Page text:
The Department for Children, Schools and Families welcomes the statement by the Prime Minister to Prime Ministers questions on 8 October 2008 on moving to the payment of invoices as soon as possible and within 10 days. The Department will be working towards this goal.
Jim Knight: Following the proposals set out in the White Paper Raising Expectations: Enabling the System to Deliver to transfer of funding for learning for 16 to 19-year-olds from the Learning and Skills Council to local authorities from September 2010, guidance for local authorities on the new arrangements was issued on 28 July 2008 and can be found at:
This outlined the need for local authorities to work together in sub-regional groupings and the process by which readiness of the groupings would be reviewed. We will be issuing further guidance to local authorities on the second stage of the process which will focus on the governance of the sub-regional groupings and set out how we expect local authorities to come together with their partners e.g. schools, colleges and 3(rd) sector in delivering these reforms.
Additionally, the Department is working closely with the Local Government Association and the Association of Directors of Childrens Services to support local authorities in taking on their new functions.
Mrs. Curtis-Thomas: To ask the Secretary of State for Children, Schools and Families (1) what percentage of eligible pupils passed GCSEs at grades A to C including English and mathematics in Crosby constituency in 2008; 
Mr. Hollobone: To ask the Secretary of State for Children, Schools and Families what assessment he has made of the extent to which careers advice influences academically-able pupils in their decision on whether to proceed to higher education. 
Jim Knight: Young peoples decisions about HE are influenced by a range of factors. Research suggests that for a young person with no family history of higher education (HE), discussions with teachers, university visits and information on courses of interest enhance considerably the likelihood of a positive attitude towards HE. We also know that Information, Advice and Guidance (IAG) on learning and careers can raise the aspirations of a Level 3 student who has financial concerns and no family history of HE(1).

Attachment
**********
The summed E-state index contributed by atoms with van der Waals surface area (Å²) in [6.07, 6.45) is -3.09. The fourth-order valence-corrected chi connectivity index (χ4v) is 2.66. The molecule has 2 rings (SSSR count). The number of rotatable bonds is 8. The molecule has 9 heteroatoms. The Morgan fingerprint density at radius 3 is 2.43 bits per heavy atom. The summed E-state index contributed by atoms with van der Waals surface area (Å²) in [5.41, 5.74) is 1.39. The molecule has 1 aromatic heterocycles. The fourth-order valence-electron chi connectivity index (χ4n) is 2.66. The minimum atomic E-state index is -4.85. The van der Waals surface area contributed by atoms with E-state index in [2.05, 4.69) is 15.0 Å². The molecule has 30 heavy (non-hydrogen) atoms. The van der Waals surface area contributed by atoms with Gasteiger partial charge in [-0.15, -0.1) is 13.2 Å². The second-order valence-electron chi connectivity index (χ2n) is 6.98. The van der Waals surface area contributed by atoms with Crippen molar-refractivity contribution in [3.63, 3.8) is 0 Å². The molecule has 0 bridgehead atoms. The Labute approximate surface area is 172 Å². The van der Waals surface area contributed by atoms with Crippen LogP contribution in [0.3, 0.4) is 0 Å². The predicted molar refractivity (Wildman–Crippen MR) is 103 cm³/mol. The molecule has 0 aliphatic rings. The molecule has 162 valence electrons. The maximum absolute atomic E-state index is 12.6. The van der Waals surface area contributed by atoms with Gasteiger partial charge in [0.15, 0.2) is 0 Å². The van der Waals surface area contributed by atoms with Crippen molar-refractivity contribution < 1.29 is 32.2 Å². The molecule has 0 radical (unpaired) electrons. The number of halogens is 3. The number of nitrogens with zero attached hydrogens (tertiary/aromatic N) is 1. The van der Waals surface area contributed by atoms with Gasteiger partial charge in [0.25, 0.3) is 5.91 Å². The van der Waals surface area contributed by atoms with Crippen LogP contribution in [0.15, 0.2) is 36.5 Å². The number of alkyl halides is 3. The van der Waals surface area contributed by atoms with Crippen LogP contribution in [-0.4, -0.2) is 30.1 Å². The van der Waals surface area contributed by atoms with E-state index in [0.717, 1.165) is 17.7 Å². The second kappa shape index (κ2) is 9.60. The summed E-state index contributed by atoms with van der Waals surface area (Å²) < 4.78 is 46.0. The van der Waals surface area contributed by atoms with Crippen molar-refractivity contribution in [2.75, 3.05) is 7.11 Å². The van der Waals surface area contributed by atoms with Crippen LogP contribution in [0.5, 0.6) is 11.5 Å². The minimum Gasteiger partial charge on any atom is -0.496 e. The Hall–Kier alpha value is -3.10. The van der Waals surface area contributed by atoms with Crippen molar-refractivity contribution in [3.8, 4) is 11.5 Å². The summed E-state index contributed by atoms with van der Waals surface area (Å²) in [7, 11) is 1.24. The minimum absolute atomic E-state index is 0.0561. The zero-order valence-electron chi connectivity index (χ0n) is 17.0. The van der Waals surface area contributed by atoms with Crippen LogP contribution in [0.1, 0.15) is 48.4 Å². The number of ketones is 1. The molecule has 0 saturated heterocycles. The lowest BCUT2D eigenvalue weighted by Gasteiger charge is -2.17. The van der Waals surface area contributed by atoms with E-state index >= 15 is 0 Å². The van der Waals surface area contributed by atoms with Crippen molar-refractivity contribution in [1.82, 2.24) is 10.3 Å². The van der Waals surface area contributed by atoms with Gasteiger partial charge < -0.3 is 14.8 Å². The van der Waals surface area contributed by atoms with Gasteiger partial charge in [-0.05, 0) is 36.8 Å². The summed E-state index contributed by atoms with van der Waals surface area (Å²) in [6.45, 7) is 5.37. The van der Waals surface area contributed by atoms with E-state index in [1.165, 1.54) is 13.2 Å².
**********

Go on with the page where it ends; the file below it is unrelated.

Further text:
A range of measures are in hand that will improve the careers education/IAG available to support young people. For example, we have specifically targeted gifted and talented disadvantaged young people that are eligible for Free School Meals, through City Challenge, in a programme which has the explicit aim of improving progression to university. We will bring together our
work to improve IAG in the spring in a published Information Advice and Guidance Strategy for Young People.
(1) Morris, M., and Rutt, S., Aspirations to Higher Education: A baseline analysis, (August, 2003), p 8
Morris, M., and Rutt, S., Aspirations to Higher Education: A baseline analysis, (August, 2003)
Mr. Scott: To ask the Secretary of State for Children, Schools and Families how much has been spent by his Department on Plain English Campaign training courses for its staff in each year since 2005. 
Sarah McCarthy-Fry: The Department was formed on 28 June 2007. The Department does not offer central Plain English training courses to employees. Some plain English courses have been run in-house by writing editors in the Communications Directorate but these have been at no extra cost to the Department. Costs for individual literary training arranged for employees as part of their learning and development are not held centrally and could be obtained only at disproportionate cost.
Sarah McCarthy-Fry: The Department collects information annually from each local authority on their projected pupil numbers for forthcoming years, as part of the Surplus Places Survey. The following table gives a breakdown of primary pupil numbers in 2008 and primary pupil projections for the next four years for each London borough, as provided by the respective local authorities.
|Actual Pupil Numbers
|Projected Pupil Numbers
Surplus Places Survey